Keeping both your own as well as your child’s immune system in prime condition requires some vigilance when it comes to their food. Sugar and food colourings have both been shown to decrease the overall immune functionality in children. (Additionally, they are associated with poor attention, focus, and learning and other ADHD-type traits).

Whole foods *without added sugar* are imperative to preventing a subtle decline in immune defense and vital to protecting your child at school. Natural sugars such as fructose (found in fruit) or raw honey are certainly better choices, but I generally advise they be avoided in children when you suspect they are on the brink of or in the thick of an infection.

Processed foods, especially ones high in glucose and corn syrups are especially problematic to the immune system. Establishing the source and type of sugars can require heightened diligence when it comes reading labels and busy parents. As a general rule, if the food is white, unnaturally coloured, says “low fat”, is made of flour or highly processed, it is high in sugar.

If you can’t start to remove it as part of an overall lifestyle choice, consider a more naturally colourful whole food option when you suspect your little person is coming down with an infection.

Antibiotic Support Team

We have witnessed the pattern; a child gets sick, they require antibiotics, they get well, they go back to school, they get sick, they require antibiotics, they get well, they go back to school… The cycle can often feel like it is endless, and it is so sad, because all the work their immune system is doing to build its repertoire of known germs is being decimated by medicine.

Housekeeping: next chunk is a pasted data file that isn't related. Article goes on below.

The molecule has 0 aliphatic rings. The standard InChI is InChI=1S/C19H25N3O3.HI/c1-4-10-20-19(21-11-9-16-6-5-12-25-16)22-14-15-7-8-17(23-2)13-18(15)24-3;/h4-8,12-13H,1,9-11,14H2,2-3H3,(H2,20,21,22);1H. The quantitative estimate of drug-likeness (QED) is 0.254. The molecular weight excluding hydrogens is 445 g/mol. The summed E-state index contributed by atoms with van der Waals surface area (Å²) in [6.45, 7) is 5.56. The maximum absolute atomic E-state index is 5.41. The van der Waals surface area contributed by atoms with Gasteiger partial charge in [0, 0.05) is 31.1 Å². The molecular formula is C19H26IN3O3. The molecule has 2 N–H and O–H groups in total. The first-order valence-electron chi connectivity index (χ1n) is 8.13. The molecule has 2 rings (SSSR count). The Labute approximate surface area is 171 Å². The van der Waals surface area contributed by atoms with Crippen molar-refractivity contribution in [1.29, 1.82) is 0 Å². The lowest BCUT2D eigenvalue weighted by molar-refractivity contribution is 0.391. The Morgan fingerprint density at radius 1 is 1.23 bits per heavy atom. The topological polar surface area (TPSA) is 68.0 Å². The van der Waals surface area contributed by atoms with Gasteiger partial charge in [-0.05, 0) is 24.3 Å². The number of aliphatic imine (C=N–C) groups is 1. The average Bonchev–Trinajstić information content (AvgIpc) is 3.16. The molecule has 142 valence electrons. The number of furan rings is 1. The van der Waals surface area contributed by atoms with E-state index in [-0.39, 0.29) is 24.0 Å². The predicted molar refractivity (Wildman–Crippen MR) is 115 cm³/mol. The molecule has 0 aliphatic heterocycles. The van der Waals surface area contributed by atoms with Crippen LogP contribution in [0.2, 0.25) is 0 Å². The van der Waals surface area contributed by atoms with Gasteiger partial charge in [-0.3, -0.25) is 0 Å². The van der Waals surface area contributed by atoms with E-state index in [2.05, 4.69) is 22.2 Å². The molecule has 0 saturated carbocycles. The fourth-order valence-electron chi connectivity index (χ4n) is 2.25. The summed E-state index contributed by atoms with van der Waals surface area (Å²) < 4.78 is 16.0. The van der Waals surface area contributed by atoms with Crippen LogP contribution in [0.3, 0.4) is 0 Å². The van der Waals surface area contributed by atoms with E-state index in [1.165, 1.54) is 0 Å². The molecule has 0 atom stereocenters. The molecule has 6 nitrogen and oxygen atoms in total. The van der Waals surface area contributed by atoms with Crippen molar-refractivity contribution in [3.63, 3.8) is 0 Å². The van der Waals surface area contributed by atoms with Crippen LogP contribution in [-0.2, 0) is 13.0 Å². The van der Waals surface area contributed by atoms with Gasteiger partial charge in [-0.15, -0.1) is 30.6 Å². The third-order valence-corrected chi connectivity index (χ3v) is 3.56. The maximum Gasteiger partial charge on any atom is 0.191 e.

Antibiotics have their time and place. They are an important feature of Western medicine and critical with highly progressive infections, for deep dental work, and in many other cases can be very helpful. The problem with antibiotics however is that while they may deter the current infection, their depletion of healthy microorganisms within the digestive system leaves the immune system vulnerable to the next attack and can even set up a worse situation going forward.

If antibiotics are indeed necessary, which means that the infection is not caused by a virus, supplementing with a probiotic supplement and healthy whole foods following the prescription course is critical to interrupting the cycle. Probiotics are formulated for kids and adults and is important that you select one with multiple strains for the correct age grouping.

Yogurt is also an excellent source of health probiotics, but the probiotics available in yogurt are not available in sufficient concentrations to adequately replete the digestive system on their own. Consider yogurt as an adjunctive therapy, but consider supplementing, for at least one month following your child (or your) next round of anti-biotics.

And, if the illness is not something caused by a bacteria, but is viral in nature, well, it may beneficial to have a probiotic on hand anyway. There are some signs that immune systems might respond more appropriately and assertively when there is diverse bacteria in the gut.

hungry ethnic child eating ripe orange in studio

Dietary Suggestions for Immune Health